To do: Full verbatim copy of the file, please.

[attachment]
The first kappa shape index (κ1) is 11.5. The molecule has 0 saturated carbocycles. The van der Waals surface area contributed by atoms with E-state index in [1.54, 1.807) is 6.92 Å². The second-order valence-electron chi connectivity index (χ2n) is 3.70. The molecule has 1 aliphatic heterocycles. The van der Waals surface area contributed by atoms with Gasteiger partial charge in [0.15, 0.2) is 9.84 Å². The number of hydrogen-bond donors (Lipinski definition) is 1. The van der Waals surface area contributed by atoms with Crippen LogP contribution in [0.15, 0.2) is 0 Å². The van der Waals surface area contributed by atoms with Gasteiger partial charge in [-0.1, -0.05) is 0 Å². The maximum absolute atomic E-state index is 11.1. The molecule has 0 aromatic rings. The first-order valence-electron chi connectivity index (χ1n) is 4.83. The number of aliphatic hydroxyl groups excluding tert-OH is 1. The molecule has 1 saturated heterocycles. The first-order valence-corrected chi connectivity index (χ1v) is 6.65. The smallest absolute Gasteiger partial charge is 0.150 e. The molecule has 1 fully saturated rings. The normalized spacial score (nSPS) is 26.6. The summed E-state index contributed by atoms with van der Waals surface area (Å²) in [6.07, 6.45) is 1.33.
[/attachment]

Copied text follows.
The first kappa shape index (κ1) is 11.5. The molecule has 0 saturated carbocycles. The van der Waals surface area contributed by atoms with E-state index in [1.54, 1.807) is 6.92 Å². The second-order valence-electron chi connectivity index (χ2n) is 3.70. The molecule has 1 aliphatic heterocycles. The van der Waals surface area contributed by atoms with Gasteiger partial charge in [0.15, 0.2) is 9.84 Å². The number of hydrogen-bond donors (Lipinski definition) is 1. The van der Waals surface area contributed by atoms with Crippen LogP contribution in [0.15, 0.2) is 0 Å². The van der Waals surface area contributed by atoms with Gasteiger partial charge in [-0.1, -0.05) is 0 Å². The maximum absolute atomic E-state index is 11.1. The molecule has 0 aromatic rings. The first-order valence-electron chi connectivity index (χ1n) is 4.83. The number of aliphatic hydroxyl groups excluding tert-OH is 1. The molecule has 1 saturated heterocycles. The first-order valence-corrected chi connectivity index (χ1v) is 6.65. The smallest absolute Gasteiger partial charge is 0.150 e. The molecule has 1 fully saturated rings. The normalized spacial score (nSPS) is 26.6. The summed E-state index contributed by atoms with van der Waals surface area (Å²) in [6.07, 6.45) is 1.33.